In fact, the Eagle River Water & Sanitation District and Upper Eagle Regional Water Authority both have water infrastructure on federal lands.

Rick Sackbauer, Eagle River Water & Sanitation District board chair, called the bill “a great victory for water right holders in the Eagle River valley and throughout Colorado.”

“The authority and other water providers have made enormous financial investments in water rights and water infrastructure in reliance on state laws,” said George Gregory, Upper Eagle Regional Water Authority board chair.


Porzak with Porzak, Browning & Bushong, is water counsel for Eagle River Water & Sanitation District, Upper Eagle Regional Water Authority and many others. He worked on the bill for three years.

Porzak said the legislation does three things:

1. Forces the feds to buy water rights, instead of taking them by manipulating policy.

2. Forces the feds to go through state water court, in compliance with federal law.

3. Orders Colorado’s state engineer not to enforce any water rights restriction by the U.S. Forest Service or the Bureau of Land Management, and provides tools for water right holders to fight these agencies in court if necessary.

In other words, if the feds want water rights, then they have to buy them, like everyone else does.

“Water rights are a saleable commodity,” Porzak said. “They’re trying to get the water for free. This bill creates a financial disincentive. They (the feds) can issue a directive, but they do so at their peril.”

Trail map for Powderhorn Ski Area via liftopia
Trail map for Powderhorn Ski Area via liftopia


The impetus for the bill began in 2012, when the Forest Service demanded that ski areas, in exchange for renewing their leases on public land, turn over their private state issued water rights to the federal government.

The ski areas sued and the U.S. Forest Service lost on procedural grounds. The Court ordered the Forest Service to go back to the drawing board, and while improvements have been made in the context of ski area policy, the Forest Service has subsequently issued other policy directives that raise additional concerns for private water right holders throughout Colorado.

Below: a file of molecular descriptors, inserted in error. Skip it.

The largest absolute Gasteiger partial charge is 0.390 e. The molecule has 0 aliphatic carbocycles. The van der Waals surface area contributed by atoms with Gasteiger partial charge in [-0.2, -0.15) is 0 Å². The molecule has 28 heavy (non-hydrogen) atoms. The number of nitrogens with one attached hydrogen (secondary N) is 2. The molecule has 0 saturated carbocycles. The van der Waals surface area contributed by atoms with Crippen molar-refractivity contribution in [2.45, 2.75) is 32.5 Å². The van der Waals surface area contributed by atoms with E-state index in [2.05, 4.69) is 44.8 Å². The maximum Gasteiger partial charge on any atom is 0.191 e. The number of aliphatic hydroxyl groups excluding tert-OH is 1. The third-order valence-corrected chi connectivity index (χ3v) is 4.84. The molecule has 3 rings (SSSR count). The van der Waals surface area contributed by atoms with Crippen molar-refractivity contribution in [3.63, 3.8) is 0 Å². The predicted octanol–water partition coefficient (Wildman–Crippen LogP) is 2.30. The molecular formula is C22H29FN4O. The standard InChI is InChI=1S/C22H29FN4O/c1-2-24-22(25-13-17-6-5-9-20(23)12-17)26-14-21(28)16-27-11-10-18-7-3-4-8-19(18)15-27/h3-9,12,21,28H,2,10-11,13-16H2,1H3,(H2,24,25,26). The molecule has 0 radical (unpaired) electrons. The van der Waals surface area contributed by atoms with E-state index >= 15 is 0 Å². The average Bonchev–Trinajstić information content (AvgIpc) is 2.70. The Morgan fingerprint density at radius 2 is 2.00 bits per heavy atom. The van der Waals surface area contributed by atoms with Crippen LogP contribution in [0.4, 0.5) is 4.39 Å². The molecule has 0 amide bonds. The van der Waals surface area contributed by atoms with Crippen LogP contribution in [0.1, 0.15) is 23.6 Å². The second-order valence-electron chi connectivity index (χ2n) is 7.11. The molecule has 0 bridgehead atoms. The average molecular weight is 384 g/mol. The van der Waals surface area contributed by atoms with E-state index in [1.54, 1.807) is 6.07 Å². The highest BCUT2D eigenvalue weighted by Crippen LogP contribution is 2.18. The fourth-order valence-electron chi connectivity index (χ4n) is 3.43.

The Forest Service said it was trying to make sure water rights stay with the ski areas, and aren’t sold separately if the ski area is sold.

“This legislation is not pie in the sky. It has real substance to it,” Porzak said.

“#Colorado has a workable fabric of law and governance that has stood the test of time” — Greg Hobbs

From The Mountain Mail (Joe Stone):

The 22nd annual Arkansas River Basin Water Forum featured retired Colorado Supreme Court Chief Justice Gregory Hobbs as keynote speaker Thursday at Salida SteamPlant.

Terry Scanga, Upper Arkansas Water Conservancy District general manager, introduced Hobbs as “a mentor and teacher to the water community,” praising Hobbs’ talent for writing clearly and succinctly about Colorado water complexities.

Hobbs’ talk painted a historical picture of Colorado water management beginning with the Ancestral Puebloans who lived at Mesa Verde and Hovenweep, where they constructed water storage reservoirs using primitive wood and stone tools.

Hobbs’ talk included slides from his collection of historical maps that show the evolution of various countries and territories in what is now the western United States, including a watershed map created by famous explorer John Wesley Powell.

Hobbs said Powell wanted to organize settlements around water and watersheds, which would have prevented trans-basin water diversion, forcing water users to conserve the scarce resource in the arid West.

Hobbs shared a wealth of historical information, noting that federal legislation in the 1860s separated water from the land and allowed water to be taken from one place to be put to beneficial use in another location.

This change from riparian water rights of the eastern U.S. laid the foundation for Colorado’s system of Prior Appropriation, summarized as “First in time, first in right,” Hobbs said.

Key to this system is the fact that the Colorado Constitution established water as a public resource in 1876, Hobbs said, adding that rights to use water are a special type of property right.

The Prior Appropriation system allows the transfer of water rights, and Hobbs said senior water rights are the most valuable property rights in Colorado.

Hobbs said the system has worked for more than 100 years, and recent efforts to subject water rights to the free market system would have devastating consequences.

When it comes to water, Hobbs said, “Colorado has a workable fabric of law and governance that has stood the test of time.”

Delph Carpenter's 1922 Colorado River Basin map with Lake Mead and Lake Powell
Delph Carpenter’s 1922 Colorado River Basin map with Lake Mead and Lake Powell

Glenwood Springs paddling toward whitewater parks, but rapids ahead

Looking up the Colorado River from the mouth of the Roaring Fork River. One of three proposed whitewater parks would be built in the river just upstream of the pedestrian bridge.
Looking up the Colorado River from the mouth of the Roaring Fork River. One of three proposed whitewater parks would be built in the river just upstream of the pedestrian bridge.

By Brent Gardner-Smith, Aspen Journalism

GLENWOOD SPRINGS — In its effort to secure water rights for three proposed whitewater parks on the Colorado River, the city of Glenwood Springs has reached formal or conceptual agreements with a list of opposing parties in the water court case, including Denver Water, but it’s still facing opposition from Aurora and Colorado Springs.